Students across Kansas joined their peers elsewhere in the country by walking out of school Wednesday and into the national debate over guns.
The mid-morning walkouts took them to the streets, to the Kansas Statehouse and circling around their schools to mark the one-month anniversary of the nation’s latest mass school shooting.
Many of the protests centered on 17 minutes of silence, 60 seconds for each person killed during the Parkland, Florida, school shooting.
Students at Lawrence Free State High School stood quietly for 17 minutes. The silence was followed by three students performed a “slam song,” a kind of poem read out loud.
My bulletproof backpack.
My bulletproof Sunday dress.
Where is the bullet-proof legislation we’ve been asking for?
In other cities, the protests were louder and many students focused on guns, following the lead of activists who survived the attack on Marjory Stoneman Douglas High School in Florida.
Republicans in the Kansas Legislature have also looked more broadly, and so far made little indication that they’re ready to impose much new gun control.
Republicans in the Kansas House pushed an effort last week that would call for the Kansas State Department of Education, state emergency response and law enforcement agencies to develop school safety standards for Kansas. Now a bill has been introduced that would create that study.
Hundreds of students from Topeka High School marched to the Statehouse, carrying signs reading “never again” and chanting “enough is enough.”
“I’m not against guns,” said Brenna Allen-Snyder, a 16-year-old. “It’s one thing to protect your amendments, but it’s another thing to have weapons that are meant simply just to kill people as fast as possible.”
Allen-Snyder said she understands 2nd Amendment gun rights, but she thinks certain types of weapons should be banned by lawmakers. If changes don’t come now, she said, her generation will make them happen later.
“We are students who are about to be in charge,” she said. “We will make changes for what we need.”
Schools administrators struggled with how to treat the students participating in the walkouts. Some schools allowed students to walkout without being disciplined. Others said the students would be suspended.
Parents of students at Northeast Magnet High School in Wichita received a recorded message from the school’s principal, Matthew Creasman, saying that the 200 students who walked out on Wednesday will receive a lunch detention. Creasman said civic engagement is important, but that civil disobedience comes with a cost.
“To not accept the consequences is to cheapen the cause,” Creasman said.
He said he’d use the lunch detention to discussion crisis procedures and school safety with the students, as well as listen to the student’s concerns.
At Wichita Public Schools, the largest district in the state, students received both a tardy and an unexcused absence for walking out. The district discouraged students from walking out and said the safest place for students was in the school.
Northwest High School in Wichita was going to hold an assembly honoring those killed at Stoneman Douglas High School, and avoid the topic of gun control. That, in turn, generated backlash.
The new plan was for students to hold a discussion in the building’s auditorium during lunch moderated by the the school’s principal, Eric Hofer-Holdeman. He understood the protest, but said he had student safety in mind.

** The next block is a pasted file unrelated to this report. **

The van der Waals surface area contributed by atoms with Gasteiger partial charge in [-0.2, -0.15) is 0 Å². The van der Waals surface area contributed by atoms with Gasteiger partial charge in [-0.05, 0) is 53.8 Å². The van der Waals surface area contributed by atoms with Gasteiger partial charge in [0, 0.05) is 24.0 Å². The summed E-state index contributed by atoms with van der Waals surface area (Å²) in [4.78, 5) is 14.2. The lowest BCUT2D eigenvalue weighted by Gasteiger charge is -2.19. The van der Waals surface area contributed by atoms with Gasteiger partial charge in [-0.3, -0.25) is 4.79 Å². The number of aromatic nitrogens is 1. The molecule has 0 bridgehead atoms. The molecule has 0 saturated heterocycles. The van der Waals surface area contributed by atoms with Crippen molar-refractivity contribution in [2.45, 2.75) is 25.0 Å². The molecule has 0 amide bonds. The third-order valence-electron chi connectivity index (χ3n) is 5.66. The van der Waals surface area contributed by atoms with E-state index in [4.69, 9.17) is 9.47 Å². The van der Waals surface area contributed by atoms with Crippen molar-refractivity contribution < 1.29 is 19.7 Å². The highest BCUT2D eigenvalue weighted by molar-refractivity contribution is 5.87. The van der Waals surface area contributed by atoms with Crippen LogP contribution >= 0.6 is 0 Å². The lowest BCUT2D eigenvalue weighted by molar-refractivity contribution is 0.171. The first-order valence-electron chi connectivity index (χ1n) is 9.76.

“We have a school to run,” Hofer-Holderman said. “This is a safe environment. It’s probably one of the safest environments that a student inhabits.”
Several students sent a letter saying the school’s policy was preventing their message from being heard.
“The majority of our students are not 18 and therefore cannot vote for politicians who would make these changes and get others involved with our cause,” the letter said. “We therefore have to speak to adults to be effective.”
Despite the warnings, students streamed out Northwest High School’s front entrance at 10 a.m. They walked and chanted along the outskirts of the school as passing drivers honked and waved in support. One student said a driver flipped them off.
The national group EMPOWER pushed for the school walkouts and helped coordinating protests. But most students at Northwest said they were not connected with any outside group.
While the Northwest students were united in their desire for increased school safety, there was some disagreement about what that meant. While many students supported stricter gun laws, at least one wanted teachers to be armed. Others stayed in class. Some mocked those students who took part in the protests.
When the Northwest students walked into the school they gathered in line to receive their tardy slips from assistant principal Mark Cotton. (“They’re good kids,” he said.) They continued to chant in the hall. The planned 17-minute protest lasted just short of an hour.
As the bell rang to mark the changing of classes, the chants faded off and the protesters merged with the flow of students walking to their next classroom.
Stephen Koranda of the Kansas News Service and J. Schafer of Kansas Public Radio contributed to this story.
Stephan Bisaha, based at KMUW in Wichita, is an education reporter for the Kansas News Service, a collaboration of KMUW, Kansas Public Radio, KCUR and High Plains Public Radio covering health, education and politics. Follow him on Twitter @SteveBisaha. Kansas News Service stories and photos may be republished at no cost with proper attribution and a link back to the original post.